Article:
Nearly half of small businesses in the UK are being forced to rely on savings to help stay afloat during the coronavirus pandemic, a new survey has found.
Some 17% of small business owners said they had withdrawn at least £10,000 ($12,386) from their savings and 7% said they had taken out more than £50,000, in the survey by Hertfordshire challenger bank Redwood Bank.
Of these, 3% said they had withdrawn over £100,000 to stay afloat.
This could equate to an estimated total of £22.4bn in savings withdrawn by small businesses across the country, according to the bank’s figures.
Gary Wilkinson, CEO and co-founder of Redwood Bank, said: “COVID-19 has had a significant impact on small and medium sized enterprises (SMEs) who rely on regular income and a healthy cash flow.
“As a result of the lockdown, many businesses have had to shut down their operations to adhere to government guidelines, which has meant revenue has been cut dramatically, but unfortunately bills still need to be paid.
“With no or little income coming in, our findings show many businesses are desperately trying to stay afloat and have had to tap into their hard-earned savings to pay costs and keep going.”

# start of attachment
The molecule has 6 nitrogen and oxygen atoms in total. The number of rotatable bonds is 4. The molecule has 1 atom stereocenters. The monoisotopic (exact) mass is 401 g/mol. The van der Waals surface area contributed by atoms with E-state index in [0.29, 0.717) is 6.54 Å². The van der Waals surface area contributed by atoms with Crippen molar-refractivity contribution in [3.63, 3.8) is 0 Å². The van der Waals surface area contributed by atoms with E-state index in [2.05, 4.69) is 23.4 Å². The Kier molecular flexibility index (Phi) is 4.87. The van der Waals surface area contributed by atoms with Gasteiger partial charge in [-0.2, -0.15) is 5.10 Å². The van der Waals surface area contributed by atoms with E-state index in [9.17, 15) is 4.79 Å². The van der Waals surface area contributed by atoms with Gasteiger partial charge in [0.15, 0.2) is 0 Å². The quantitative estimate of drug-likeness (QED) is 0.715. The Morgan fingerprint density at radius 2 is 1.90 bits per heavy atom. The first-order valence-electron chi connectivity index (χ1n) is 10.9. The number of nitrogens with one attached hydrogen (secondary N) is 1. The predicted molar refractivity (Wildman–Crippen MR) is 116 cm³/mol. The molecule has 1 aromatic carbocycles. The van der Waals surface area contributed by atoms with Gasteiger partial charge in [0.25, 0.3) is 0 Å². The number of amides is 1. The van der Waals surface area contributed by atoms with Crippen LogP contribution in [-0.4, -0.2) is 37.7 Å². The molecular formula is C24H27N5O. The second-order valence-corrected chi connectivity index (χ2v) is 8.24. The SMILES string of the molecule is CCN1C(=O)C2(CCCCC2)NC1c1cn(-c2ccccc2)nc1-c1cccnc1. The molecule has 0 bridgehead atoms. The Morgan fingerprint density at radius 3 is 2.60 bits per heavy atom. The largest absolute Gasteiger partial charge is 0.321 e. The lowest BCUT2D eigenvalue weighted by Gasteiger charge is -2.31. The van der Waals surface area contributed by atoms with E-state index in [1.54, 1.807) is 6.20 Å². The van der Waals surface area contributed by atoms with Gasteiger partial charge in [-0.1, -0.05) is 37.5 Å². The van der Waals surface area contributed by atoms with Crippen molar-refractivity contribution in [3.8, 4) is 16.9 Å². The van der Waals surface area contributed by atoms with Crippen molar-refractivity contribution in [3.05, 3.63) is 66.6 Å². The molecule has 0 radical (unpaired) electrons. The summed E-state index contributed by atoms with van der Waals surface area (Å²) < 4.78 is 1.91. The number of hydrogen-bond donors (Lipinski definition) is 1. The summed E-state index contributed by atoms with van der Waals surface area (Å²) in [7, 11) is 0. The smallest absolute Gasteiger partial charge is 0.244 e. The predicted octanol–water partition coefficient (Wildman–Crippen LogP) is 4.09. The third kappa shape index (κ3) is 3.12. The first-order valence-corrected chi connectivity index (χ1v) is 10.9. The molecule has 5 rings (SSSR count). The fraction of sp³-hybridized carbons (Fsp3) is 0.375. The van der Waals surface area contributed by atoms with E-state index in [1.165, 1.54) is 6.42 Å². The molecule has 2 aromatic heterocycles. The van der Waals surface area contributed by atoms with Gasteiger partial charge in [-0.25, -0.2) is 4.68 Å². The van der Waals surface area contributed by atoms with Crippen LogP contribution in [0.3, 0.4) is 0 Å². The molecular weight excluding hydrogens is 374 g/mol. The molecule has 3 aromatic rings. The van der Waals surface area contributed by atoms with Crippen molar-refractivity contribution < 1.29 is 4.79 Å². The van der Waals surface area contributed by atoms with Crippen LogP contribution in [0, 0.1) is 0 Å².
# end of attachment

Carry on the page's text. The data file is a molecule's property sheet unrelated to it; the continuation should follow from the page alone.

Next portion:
Four in 10 (41%) small businesses have had to close since the beginning of the coronavirus outbreak in the UK, according to a separate survey of 5,471 small business owners by the Federation of Small Businesses in May.
Paying a mortgage or lease on their premises has been a struggle for many small businesses as over a quarter (28%) have failed to make, or faced severe difficulties in making, rent or mortgage repayments as a result of the economic impact of the coronavirus pandemic, the survey found.
A quarter have had to postpone product development plans as the coronavirus has brought the economy to a standstill.
A fifth (21%) of small businesses that export products said they have had to either reduce or cancel international sales.
Of those businesses that have closed, 35% are not sure whether they will ever be able to reopen again.